Ì The Art of Community: Building the New Age of Participation Î Jono Bacon s book makes a very interesting reading despite the misleading title I manage a few online communities and I was interested in learning from an experienced professional Jono how to improve my communities and my management style The title of the book, as well many of the reviews I read were very positive Only after reading a few dozen pages I recognized that this was not the book I was expecting The Art of community is not about all online communities, it s only about online communities for open source software Great topic if your community is about developing some piece of software in an open source context, but not very useful if your community is a group of people sharing a common interest but not working together toward a common goal Jono tries to generalize his experience for a wider audience presenting a few non open source cases and examples But i Bacon, Jono The Art of Community Building the New Age of Participation O Reilly, 2009 Bacon became fascinated with Ubuntu, Linux, and the open source world, learned as much as he could about it largely self taught , and started teaching others, through articles, podcasts, blogs, discussion forums, and now this book Bacon s concern in the book is the power of community Given that so many pundits are heralding a new age of collaboration, unlimited by geographical boundaries, how does one go about organizing those who are interested in a given cause Bacon has been involved with several online communities, and this book is basically a how to manual about forming a community that will last, produce, collaborate, and even get along Bacon describes each step toward building a complex, multi functional community He asserts that these communities can be formed around any interest, on Most examples come from the tech community, and not everything translates to other fields For example, he talks a lot about situations where the community works together on a project That isn t as common outside of tech, where often a community just gets together online or elsewhere to discuss things not create things Some chapters in the book I just skipped through because they either weren t relevant to me, or just long lists of tips that are good to have as a reference, but not so great to read through I do really like Chapter 7, Building Buzz , which does go beyond the tech industry and really emphasizes how communities grow and how to reach an audience However, even here there tends to be too much detail It starts with a great big picture overview, and later goes into the nitty gritty of how to submit a paper to a conference.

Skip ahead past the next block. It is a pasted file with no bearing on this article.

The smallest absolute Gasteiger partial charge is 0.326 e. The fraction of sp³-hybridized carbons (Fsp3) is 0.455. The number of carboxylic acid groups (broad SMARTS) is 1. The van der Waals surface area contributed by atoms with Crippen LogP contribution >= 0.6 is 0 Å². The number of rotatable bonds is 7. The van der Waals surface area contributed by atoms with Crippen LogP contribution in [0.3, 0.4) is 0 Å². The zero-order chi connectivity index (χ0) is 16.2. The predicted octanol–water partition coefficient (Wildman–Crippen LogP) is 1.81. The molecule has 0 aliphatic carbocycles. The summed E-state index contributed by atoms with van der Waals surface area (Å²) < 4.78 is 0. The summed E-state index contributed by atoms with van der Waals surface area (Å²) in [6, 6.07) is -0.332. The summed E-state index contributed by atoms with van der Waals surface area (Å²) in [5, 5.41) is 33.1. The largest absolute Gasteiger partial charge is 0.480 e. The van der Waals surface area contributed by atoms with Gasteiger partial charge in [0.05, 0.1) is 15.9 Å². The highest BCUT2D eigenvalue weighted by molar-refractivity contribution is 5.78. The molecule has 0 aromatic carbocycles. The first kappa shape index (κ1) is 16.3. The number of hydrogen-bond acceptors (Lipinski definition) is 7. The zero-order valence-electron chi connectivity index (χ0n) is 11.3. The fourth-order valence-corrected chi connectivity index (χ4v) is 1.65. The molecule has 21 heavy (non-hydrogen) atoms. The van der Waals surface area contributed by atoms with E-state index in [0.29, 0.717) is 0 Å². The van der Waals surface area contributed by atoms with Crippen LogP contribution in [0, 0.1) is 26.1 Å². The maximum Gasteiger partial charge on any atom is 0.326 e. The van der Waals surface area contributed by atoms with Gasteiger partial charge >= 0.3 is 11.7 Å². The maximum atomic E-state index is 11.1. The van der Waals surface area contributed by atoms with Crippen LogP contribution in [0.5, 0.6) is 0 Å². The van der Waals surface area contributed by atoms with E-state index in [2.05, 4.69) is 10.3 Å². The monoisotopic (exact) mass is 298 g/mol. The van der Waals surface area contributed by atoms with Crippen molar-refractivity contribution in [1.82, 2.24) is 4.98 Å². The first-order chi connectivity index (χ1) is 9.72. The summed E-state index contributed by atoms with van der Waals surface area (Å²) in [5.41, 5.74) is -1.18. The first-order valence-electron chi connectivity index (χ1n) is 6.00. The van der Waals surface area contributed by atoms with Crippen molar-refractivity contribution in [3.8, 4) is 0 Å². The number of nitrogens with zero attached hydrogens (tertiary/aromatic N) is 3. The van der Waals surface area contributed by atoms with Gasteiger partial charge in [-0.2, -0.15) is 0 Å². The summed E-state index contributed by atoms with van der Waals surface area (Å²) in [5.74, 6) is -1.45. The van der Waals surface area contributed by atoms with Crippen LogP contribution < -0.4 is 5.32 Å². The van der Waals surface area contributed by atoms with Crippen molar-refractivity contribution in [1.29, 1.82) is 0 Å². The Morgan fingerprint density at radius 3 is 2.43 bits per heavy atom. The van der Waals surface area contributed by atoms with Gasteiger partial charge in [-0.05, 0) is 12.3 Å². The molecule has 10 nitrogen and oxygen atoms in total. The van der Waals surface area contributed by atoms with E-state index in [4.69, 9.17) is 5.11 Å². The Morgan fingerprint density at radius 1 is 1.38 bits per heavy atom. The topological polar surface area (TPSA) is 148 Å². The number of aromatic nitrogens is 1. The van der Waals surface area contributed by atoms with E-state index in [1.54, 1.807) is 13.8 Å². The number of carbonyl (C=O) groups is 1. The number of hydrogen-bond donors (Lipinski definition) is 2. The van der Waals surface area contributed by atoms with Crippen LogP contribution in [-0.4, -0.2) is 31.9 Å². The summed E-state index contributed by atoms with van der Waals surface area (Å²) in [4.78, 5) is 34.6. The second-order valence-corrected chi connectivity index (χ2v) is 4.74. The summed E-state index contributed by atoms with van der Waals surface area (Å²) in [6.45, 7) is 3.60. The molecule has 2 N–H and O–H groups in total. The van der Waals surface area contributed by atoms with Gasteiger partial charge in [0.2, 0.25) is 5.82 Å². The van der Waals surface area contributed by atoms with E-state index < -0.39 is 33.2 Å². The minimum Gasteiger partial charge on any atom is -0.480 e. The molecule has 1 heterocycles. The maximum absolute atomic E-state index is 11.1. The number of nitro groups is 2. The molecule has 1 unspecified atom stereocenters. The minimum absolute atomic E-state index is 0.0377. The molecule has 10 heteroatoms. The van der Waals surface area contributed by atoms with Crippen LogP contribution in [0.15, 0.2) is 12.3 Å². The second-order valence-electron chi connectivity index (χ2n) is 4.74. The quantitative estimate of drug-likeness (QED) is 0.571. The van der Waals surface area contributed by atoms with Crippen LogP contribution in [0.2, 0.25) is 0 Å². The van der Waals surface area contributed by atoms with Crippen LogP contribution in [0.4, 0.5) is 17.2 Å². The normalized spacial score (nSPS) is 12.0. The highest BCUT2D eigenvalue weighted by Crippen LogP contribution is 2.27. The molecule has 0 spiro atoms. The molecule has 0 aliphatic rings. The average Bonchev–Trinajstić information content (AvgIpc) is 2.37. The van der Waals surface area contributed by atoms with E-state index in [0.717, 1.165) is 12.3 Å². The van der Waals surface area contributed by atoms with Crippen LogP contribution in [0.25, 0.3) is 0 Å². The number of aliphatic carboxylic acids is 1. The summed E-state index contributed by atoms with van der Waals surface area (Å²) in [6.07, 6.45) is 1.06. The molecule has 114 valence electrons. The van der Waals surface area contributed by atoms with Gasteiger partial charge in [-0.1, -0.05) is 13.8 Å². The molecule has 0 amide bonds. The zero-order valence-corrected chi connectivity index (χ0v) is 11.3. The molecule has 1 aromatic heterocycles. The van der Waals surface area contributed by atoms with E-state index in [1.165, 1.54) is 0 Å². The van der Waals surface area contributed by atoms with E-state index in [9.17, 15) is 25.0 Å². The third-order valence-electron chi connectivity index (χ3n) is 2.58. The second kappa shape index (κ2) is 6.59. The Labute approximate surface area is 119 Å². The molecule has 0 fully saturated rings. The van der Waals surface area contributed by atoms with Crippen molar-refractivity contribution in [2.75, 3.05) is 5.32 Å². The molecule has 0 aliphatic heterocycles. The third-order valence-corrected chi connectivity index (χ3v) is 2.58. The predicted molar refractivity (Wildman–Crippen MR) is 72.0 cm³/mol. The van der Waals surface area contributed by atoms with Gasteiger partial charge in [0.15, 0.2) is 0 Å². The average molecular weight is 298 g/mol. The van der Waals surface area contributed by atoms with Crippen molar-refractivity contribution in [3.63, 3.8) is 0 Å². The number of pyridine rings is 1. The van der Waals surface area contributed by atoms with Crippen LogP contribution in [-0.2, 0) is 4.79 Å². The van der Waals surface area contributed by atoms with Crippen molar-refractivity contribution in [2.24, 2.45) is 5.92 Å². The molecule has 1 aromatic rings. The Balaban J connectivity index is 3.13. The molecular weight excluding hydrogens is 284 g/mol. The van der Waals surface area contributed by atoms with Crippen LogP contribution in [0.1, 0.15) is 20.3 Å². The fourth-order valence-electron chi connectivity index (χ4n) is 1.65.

A good book, clarifying a lot about the work of a Community Manager and showing the value that companies can get by understanding the dynamic of Communities and investing on it.
Unfortunately, the author focus so much on describing his job, transforming the book in a guide for dealing with open source software development Communities The tools and technologies involved sometimes are really specific, as well as some processes that areof a picture of what the author s company already do than a general framework for managing any Community sorry for using the term managing just like the author, I don t believe that Communities should be managed The Art of Community is a good read, although it may be slightly too technical for those looking to start a community that is not software based At times I found myself thinking, what would grandmothers, church groups, or any other non technical crowd make of this I understand that Jono has tremendous experience as a community manager for Ubuntu, and there s nothing wrong with that I just think that the book is slightly out of focus when it attempts to simultaneously address both the technical and non technical crowds My advise would be to pick one audience and stick with it, not write for both The result of not having just one audience firmly in grasp is a sort of communication breakdown that occurs because, for some readers, the text is too technical, while for other readers the book may not be technical enough A perfect example of this audience disc